Eisen and Wolfe-Rocca critique textbook timelines and introduce the new Zinn Education Project Climate Justice Timeline.
A review of Finding Melody Sullivan by Alice Rothchild.
Drawing inspiration from the 1972 National Black Political Convention in Gary, Indiana, New Jersey students and teachers organize a convention to discuss issues facing Black communities today.
A high school social studies teacher describes his mixer lesson in which students learn about the radical Ida B. Wells by taking on roles from various times in her life.
Christensen has students reimagine literature and their own stories to talk back to and disrupt injustice — and build solidarity.
A high school teacher analyzes the biases in financial literacy curricula and shares how he teaches about alternative economic systems and powerful labor and social movements instead.
A high school teacher has students problematize the conditions of their school to learn about funding disparities and the disastrous effects of district debt.
A high school social studies teacher describes a lesson that uses improvisations, historical fiction, and found poems to help students appreciate the first era of Black power: Reconstruction.
A special education teacher tackles fatphobia in our schools head-on, pointing out how we fall far short in our efforts to rid it from the classroom and how fundamentally detrimental fatphobia is to teaching and learning.
Just as workers are going to need unions, young people need to be organizing as students to make collective demands on the system as well as to meet their needs in an emergency.
The letters are sweet and encouraging — had they been delivered, they could have changed their recipients’ lives.
I recently stumbled across a podcast that made a wonderful addition to my students’ study of the climate crisis — As She Rises.
Christensen describes how poetry can be used in this moment to be something concrete — that can be felt, touched, or smelled — but also something to stir our students’ imaginations, allowing them to dream.
Role plays can offer students engaging ways to learn, but require careful contextualization and follow-up. This article offers some cautions and guidance about using them.
Sanchez describes a role play about the demise of Reconstruction that helps students get beyond the question “Was Reconstruction a success or failure?”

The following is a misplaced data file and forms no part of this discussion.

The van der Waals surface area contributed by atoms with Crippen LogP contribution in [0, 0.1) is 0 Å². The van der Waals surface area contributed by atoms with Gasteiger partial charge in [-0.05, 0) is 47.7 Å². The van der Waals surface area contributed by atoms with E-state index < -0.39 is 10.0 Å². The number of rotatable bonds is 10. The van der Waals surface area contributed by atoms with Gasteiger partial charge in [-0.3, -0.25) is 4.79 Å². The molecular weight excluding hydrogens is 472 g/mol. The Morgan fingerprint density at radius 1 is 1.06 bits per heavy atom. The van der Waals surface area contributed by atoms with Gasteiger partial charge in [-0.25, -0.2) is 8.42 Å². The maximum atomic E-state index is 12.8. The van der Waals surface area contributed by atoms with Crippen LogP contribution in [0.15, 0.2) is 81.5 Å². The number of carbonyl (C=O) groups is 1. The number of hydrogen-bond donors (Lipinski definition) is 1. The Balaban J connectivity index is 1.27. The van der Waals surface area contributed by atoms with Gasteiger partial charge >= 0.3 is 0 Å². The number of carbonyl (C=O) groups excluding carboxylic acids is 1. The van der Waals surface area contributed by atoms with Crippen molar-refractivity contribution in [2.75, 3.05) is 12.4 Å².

We need more books that celebrate young people who find themselves as they come to consciousness and commitment.
A doctoral student tells the story of her experience with a dangerous role play — poorly conceptualized and taught — when she was an undergrad.
Wolfe-Rocca shares the results of the first-ever comprehensive review of state standards on Reconstruction, noting that Zinn Education Project researchers found that the standards fail to define the era or outline its crucial themes. The article also offers what the Zinn Education Project proposes for state and district standards.
Kaler-Jones invites young Black women to gather their loved ones’ oral histories; together they find threads of resistance, solidarity, and racial justice.
A high school teacher and her students question “Who owns and controls hip-hop?” — and put the hip-hop industry on trial.
Wolfe-Rocca describes her mixer around the “Valve Turners,” a group of climate disobedience activists who put their bodies on the line to stop the harm of pipelines.
Nearly every child in the United States learns about Martin Luther King Jr.’s “I Have a Dream” speech. The March on Washington, where King delivered this speech, is one of […]
Christensen argues that the tight reliance on the format of the literary analysis hinders students’ imaginations, and that they should instead write “unbound” essays of risk-taking and experimentation.
In an article introducing the student-friendly short video, A Message from the Future, about life after the Green New Deal, Naomi Klein points out: Almost every vision of the future […]
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